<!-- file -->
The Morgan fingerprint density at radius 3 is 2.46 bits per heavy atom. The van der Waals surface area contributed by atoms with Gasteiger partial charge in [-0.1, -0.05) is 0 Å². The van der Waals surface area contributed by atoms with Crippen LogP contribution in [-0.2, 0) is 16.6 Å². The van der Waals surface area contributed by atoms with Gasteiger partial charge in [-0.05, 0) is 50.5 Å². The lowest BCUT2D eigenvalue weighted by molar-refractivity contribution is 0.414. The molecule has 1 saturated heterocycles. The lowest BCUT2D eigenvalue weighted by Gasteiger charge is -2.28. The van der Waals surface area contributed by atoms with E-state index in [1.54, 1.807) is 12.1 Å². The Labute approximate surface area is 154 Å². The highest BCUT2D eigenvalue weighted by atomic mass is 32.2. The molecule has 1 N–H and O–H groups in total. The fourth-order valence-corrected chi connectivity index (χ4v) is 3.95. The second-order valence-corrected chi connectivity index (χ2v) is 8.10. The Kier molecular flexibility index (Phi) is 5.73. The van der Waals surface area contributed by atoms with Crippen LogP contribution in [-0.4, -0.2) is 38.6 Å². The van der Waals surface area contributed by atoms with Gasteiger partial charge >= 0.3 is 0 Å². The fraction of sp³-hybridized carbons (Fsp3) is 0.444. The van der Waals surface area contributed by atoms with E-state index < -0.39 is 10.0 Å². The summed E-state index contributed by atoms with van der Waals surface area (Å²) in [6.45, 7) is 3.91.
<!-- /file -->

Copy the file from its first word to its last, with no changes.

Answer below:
The Morgan fingerprint density at radius 3 is 2.46 bits per heavy atom. The van der Waals surface area contributed by atoms with Gasteiger partial charge in [-0.1, -0.05) is 0 Å². The van der Waals surface area contributed by atoms with Crippen LogP contribution in [-0.2, 0) is 16.6 Å². The van der Waals surface area contributed by atoms with Gasteiger partial charge in [-0.05, 0) is 50.5 Å². The lowest BCUT2D eigenvalue weighted by molar-refractivity contribution is 0.414. The molecule has 1 saturated heterocycles. The lowest BCUT2D eigenvalue weighted by Gasteiger charge is -2.28. The van der Waals surface area contributed by atoms with E-state index in [1.54, 1.807) is 12.1 Å². The Labute approximate surface area is 154 Å². The highest BCUT2D eigenvalue weighted by atomic mass is 32.2. The molecule has 1 N–H and O–H groups in total. The fourth-order valence-corrected chi connectivity index (χ4v) is 3.95. The second-order valence-corrected chi connectivity index (χ2v) is 8.10. The Kier molecular flexibility index (Phi) is 5.73. The van der Waals surface area contributed by atoms with Crippen LogP contribution in [-0.4, -0.2) is 38.6 Å². The van der Waals surface area contributed by atoms with Gasteiger partial charge >= 0.3 is 0 Å². The fraction of sp³-hybridized carbons (Fsp3) is 0.444. The van der Waals surface area contributed by atoms with E-state index < -0.39 is 10.0 Å². The summed E-state index contributed by atoms with van der Waals surface area (Å²) in [6.45, 7) is 3.91.